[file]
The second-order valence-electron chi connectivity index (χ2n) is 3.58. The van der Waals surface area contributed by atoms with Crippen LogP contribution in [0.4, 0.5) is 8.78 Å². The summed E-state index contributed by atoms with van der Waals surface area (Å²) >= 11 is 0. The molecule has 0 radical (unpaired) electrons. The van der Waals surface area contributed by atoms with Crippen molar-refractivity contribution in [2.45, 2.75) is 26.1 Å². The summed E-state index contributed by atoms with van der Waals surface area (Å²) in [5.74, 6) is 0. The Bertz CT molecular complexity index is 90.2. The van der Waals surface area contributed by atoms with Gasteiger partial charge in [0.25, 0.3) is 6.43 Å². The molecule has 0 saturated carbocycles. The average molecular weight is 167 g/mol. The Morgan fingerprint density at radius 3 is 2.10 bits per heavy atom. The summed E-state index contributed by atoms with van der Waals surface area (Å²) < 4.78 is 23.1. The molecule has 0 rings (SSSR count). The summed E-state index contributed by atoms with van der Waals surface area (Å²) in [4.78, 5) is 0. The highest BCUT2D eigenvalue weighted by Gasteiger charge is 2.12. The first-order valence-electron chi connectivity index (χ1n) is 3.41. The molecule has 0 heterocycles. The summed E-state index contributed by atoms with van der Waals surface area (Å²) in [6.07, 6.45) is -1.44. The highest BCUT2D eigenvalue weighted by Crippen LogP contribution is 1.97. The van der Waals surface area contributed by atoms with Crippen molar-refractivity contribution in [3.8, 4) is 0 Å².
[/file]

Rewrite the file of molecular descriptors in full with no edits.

The second-order valence-electron chi connectivity index (χ2n) is 3.58. The van der Waals surface area contributed by atoms with Crippen LogP contribution in [0.4, 0.5) is 8.78 Å². The summed E-state index contributed by atoms with van der Waals surface area (Å²) >= 11 is 0. The molecule has 0 radical (unpaired) electrons. The van der Waals surface area contributed by atoms with Crippen molar-refractivity contribution in [2.45, 2.75) is 26.1 Å². The summed E-state index contributed by atoms with van der Waals surface area (Å²) in [5.74, 6) is 0. The Bertz CT molecular complexity index is 90.2. The van der Waals surface area contributed by atoms with Gasteiger partial charge in [0.25, 0.3) is 6.43 Å². The molecule has 0 saturated carbocycles. The average molecular weight is 167 g/mol. The Morgan fingerprint density at radius 3 is 2.10 bits per heavy atom. The summed E-state index contributed by atoms with van der Waals surface area (Å²) < 4.78 is 23.1. The molecule has 0 rings (SSSR count). The summed E-state index contributed by atoms with van der Waals surface area (Å²) in [4.78, 5) is 0. The highest BCUT2D eigenvalue weighted by Gasteiger charge is 2.12. The first-order valence-electron chi connectivity index (χ1n) is 3.41. The molecule has 0 heterocycles. The summed E-state index contributed by atoms with van der Waals surface area (Å²) in [6.07, 6.45) is -1.44. The highest BCUT2D eigenvalue weighted by Crippen LogP contribution is 1.97. The van der Waals surface area contributed by atoms with Crippen molar-refractivity contribution in [3.8, 4) is 0 Å².